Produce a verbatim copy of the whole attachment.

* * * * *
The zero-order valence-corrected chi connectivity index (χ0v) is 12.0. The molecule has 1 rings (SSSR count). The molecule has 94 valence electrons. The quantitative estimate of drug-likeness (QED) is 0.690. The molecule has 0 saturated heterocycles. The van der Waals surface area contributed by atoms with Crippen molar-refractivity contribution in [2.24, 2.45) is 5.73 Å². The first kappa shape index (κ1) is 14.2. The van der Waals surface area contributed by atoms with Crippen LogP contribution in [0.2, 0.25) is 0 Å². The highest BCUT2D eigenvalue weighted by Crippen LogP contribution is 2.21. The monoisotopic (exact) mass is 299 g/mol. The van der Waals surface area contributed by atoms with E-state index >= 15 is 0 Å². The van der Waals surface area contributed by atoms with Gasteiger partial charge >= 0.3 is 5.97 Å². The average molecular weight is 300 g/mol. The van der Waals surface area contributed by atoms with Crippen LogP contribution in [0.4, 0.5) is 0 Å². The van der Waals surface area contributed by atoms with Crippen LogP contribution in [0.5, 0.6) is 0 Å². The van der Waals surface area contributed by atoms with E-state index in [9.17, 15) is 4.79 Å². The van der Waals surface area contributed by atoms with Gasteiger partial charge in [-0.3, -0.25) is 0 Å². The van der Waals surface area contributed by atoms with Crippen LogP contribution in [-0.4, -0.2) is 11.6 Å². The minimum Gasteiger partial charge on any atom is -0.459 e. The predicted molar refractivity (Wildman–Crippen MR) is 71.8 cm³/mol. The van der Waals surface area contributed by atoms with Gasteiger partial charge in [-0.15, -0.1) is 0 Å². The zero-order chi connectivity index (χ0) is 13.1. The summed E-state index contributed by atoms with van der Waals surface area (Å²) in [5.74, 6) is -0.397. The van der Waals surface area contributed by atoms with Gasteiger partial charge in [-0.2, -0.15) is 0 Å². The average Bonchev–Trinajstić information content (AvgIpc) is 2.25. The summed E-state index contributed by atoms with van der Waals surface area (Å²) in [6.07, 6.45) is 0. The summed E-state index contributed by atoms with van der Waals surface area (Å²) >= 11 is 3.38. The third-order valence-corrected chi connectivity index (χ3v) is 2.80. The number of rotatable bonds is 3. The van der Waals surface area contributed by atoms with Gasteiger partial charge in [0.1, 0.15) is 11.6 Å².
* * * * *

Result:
The zero-order valence-corrected chi connectivity index (χ0v) is 12.0. The molecule has 1 rings (SSSR count). The molecule has 94 valence electrons. The quantitative estimate of drug-likeness (QED) is 0.690. The molecule has 0 saturated heterocycles. The van der Waals surface area contributed by atoms with Crippen molar-refractivity contribution in [2.24, 2.45) is 5.73 Å². The first kappa shape index (κ1) is 14.2. The van der Waals surface area contributed by atoms with Crippen LogP contribution in [0.2, 0.25) is 0 Å². The highest BCUT2D eigenvalue weighted by Crippen LogP contribution is 2.21. The monoisotopic (exact) mass is 299 g/mol. The van der Waals surface area contributed by atoms with E-state index >= 15 is 0 Å². The van der Waals surface area contributed by atoms with Gasteiger partial charge >= 0.3 is 5.97 Å². The average molecular weight is 300 g/mol. The van der Waals surface area contributed by atoms with Crippen LogP contribution in [0.4, 0.5) is 0 Å². The van der Waals surface area contributed by atoms with Crippen LogP contribution in [0.5, 0.6) is 0 Å². The van der Waals surface area contributed by atoms with E-state index in [9.17, 15) is 4.79 Å². The van der Waals surface area contributed by atoms with Gasteiger partial charge in [-0.3, -0.25) is 0 Å². The van der Waals surface area contributed by atoms with Crippen LogP contribution in [-0.4, -0.2) is 11.6 Å². The minimum Gasteiger partial charge on any atom is -0.459 e. The predicted molar refractivity (Wildman–Crippen MR) is 71.8 cm³/mol. The van der Waals surface area contributed by atoms with Gasteiger partial charge in [-0.15, -0.1) is 0 Å². The zero-order chi connectivity index (χ0) is 13.1. The summed E-state index contributed by atoms with van der Waals surface area (Å²) in [5.74, 6) is -0.397. The van der Waals surface area contributed by atoms with Gasteiger partial charge in [-0.2, -0.15) is 0 Å². The average Bonchev–Trinajstić information content (AvgIpc) is 2.25. The summed E-state index contributed by atoms with van der Waals surface area (Å²) in [6.07, 6.45) is 0. The summed E-state index contributed by atoms with van der Waals surface area (Å²) >= 11 is 3.38. The third-order valence-corrected chi connectivity index (χ3v) is 2.80. The number of rotatable bonds is 3. The van der Waals surface area contributed by atoms with Gasteiger partial charge in [0.1, 0.15) is 11.6 Å².